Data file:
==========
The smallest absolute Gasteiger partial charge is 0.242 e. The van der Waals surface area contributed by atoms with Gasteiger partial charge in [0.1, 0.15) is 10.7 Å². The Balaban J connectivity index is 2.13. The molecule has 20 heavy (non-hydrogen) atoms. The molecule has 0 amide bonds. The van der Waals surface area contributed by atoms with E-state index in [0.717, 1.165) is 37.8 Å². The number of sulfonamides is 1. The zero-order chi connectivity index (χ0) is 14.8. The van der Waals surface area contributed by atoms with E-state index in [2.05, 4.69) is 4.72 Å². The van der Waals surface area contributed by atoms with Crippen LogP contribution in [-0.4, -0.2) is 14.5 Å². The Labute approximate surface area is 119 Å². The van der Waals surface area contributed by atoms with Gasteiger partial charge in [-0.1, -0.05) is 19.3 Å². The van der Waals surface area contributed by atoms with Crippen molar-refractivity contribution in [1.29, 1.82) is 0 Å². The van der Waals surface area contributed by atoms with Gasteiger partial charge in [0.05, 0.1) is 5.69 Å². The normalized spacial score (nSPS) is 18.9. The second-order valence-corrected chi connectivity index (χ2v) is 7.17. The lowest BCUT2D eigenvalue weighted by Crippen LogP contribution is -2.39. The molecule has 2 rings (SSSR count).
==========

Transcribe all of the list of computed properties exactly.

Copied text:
The smallest absolute Gasteiger partial charge is 0.242 e. The van der Waals surface area contributed by atoms with Gasteiger partial charge in [0.1, 0.15) is 10.7 Å². The Balaban J connectivity index is 2.13. The molecule has 20 heavy (non-hydrogen) atoms. The molecule has 0 amide bonds. The van der Waals surface area contributed by atoms with E-state index in [0.717, 1.165) is 37.8 Å². The number of sulfonamides is 1. The zero-order chi connectivity index (χ0) is 14.8. The van der Waals surface area contributed by atoms with E-state index in [2.05, 4.69) is 4.72 Å². The van der Waals surface area contributed by atoms with Crippen LogP contribution in [-0.4, -0.2) is 14.5 Å². The Labute approximate surface area is 119 Å². The van der Waals surface area contributed by atoms with Gasteiger partial charge in [-0.1, -0.05) is 19.3 Å². The van der Waals surface area contributed by atoms with Crippen molar-refractivity contribution in [1.29, 1.82) is 0 Å². The van der Waals surface area contributed by atoms with Gasteiger partial charge in [0.05, 0.1) is 5.69 Å². The normalized spacial score (nSPS) is 18.9. The second-order valence-corrected chi connectivity index (χ2v) is 7.17. The lowest BCUT2D eigenvalue weighted by Crippen LogP contribution is -2.39. The molecule has 2 rings (SSSR count).